After an hour of searching, I decided to bring the car into the driveway so I could get a better look [I had been cleaning the car in the garage].

As I drove the car into the driveway I had a sudden strong whiff of John's cologne. By this time, the Lysol smell had dissipated. There was no mistaking what I was now aware of. It was Obsession For Men, what John always wore.

I took this to not only be a sign from him that he was with me but that I should not be worrying. 

Sure enough, another Google search got me my answer. The light was for the anti-theft device on the car and was telling me that it was working. Why I never saw it before I don't know.

The bigger takeaway for me was that I was not alone. and for that I am grateful.

The worry is still there. Some days it's worse than others. 

But I am comforted knowing John is still with me, still watching over me, still aware of what is going on with me.

It's a lesson for all of us.


Sunday, August 2, 2020

The dreaded "You need to move on"

For those of you who have lost someone you loved and miss so much now - how many times were you essentially told you were mourning too much and it was time to "move on"?

The last thing we want to do is move on and leave our loved one behind. Yes, it’s natural to cling to their memory, to thoughts of the life we had with them. But looking down the road without them is not only frightening and upsetting, it will make us feel worse. It’s hard enough to miss them now. But the thought of never having another conversation, another hug, another memory together, can be downright shattering.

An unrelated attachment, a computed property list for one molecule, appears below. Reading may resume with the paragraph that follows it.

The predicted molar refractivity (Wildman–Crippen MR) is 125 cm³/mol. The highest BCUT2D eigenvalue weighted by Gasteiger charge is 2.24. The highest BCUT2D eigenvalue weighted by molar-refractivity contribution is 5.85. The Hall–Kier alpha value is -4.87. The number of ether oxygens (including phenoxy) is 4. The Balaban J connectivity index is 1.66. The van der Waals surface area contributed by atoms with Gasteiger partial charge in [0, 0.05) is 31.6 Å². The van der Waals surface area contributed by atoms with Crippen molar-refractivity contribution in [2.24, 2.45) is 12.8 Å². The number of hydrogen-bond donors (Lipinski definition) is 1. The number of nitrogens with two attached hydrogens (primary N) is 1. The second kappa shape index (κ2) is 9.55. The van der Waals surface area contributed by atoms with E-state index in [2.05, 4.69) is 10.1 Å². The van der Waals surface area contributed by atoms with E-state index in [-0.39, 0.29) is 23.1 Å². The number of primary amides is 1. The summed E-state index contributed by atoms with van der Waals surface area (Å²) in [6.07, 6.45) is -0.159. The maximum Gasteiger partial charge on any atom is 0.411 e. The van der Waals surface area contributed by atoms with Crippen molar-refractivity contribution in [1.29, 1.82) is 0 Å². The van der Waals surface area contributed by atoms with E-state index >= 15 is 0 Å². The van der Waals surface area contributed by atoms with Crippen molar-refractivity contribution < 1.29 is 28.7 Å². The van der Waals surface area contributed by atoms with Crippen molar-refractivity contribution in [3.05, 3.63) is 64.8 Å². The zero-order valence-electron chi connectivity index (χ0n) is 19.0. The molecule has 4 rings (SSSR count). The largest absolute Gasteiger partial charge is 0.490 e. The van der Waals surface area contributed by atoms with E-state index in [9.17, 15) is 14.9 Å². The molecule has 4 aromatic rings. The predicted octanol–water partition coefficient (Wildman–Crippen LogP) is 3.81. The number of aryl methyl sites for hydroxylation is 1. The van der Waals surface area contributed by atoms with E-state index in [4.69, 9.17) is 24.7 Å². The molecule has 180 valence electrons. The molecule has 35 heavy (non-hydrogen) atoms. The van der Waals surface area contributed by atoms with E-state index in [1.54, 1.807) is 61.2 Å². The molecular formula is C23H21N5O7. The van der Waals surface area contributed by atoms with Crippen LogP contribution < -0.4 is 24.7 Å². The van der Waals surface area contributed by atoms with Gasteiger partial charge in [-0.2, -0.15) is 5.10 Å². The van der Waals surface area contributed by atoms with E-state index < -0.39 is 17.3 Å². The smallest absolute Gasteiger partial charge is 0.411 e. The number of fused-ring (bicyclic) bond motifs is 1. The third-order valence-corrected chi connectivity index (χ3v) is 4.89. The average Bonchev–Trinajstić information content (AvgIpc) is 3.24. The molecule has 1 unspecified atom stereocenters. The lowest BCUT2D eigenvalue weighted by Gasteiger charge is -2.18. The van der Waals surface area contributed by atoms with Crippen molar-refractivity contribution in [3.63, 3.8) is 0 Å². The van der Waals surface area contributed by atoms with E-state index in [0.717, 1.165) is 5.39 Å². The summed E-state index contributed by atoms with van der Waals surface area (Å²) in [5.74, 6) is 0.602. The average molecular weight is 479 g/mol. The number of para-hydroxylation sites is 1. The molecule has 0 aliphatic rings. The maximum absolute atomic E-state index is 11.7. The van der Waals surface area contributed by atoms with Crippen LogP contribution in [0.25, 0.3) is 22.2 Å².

So, we get our feathers ruffled when someone tells us we are supposed to move on. But I am not talking about stagnating in place and not getting on with the business of living either.

Remember the character Miss Haversham from Charles Dickens novel Great Expectations? Miss H was a wealthy spinster who fell in love with a young man who conspired with her relative to swindle her out of her riches. On her wedding day, while she was wearing her wedding dress and preparing to go to the ceremony, she received a letter from her fiancĂ© and she realized that she had been defrauded and the wedding was off. She was both humiliated and heartbroken and suffered a mental collapse. She lived the rest of her life stuck on that day – living alone, wearing her wedding dress, keeping the clocks set at the exact time when she received the fateful letter, and leaving the wedding breakfast and wedding cake on the table. So, I do not want us all to turn into little Havershams. But neither am I advocating that we go on as if our loved one is gone and it has not affected us.

That we move on as so many tell us, and continue as if we have not suffered one of the greatest losses life can throw at us, is cruel and heartless. It does a disservice to us who mourn. So, what do we do? We move forward, incorporating our loss into who and what we are now and we create a new relationship with our loved one, making them part of the different life we are living.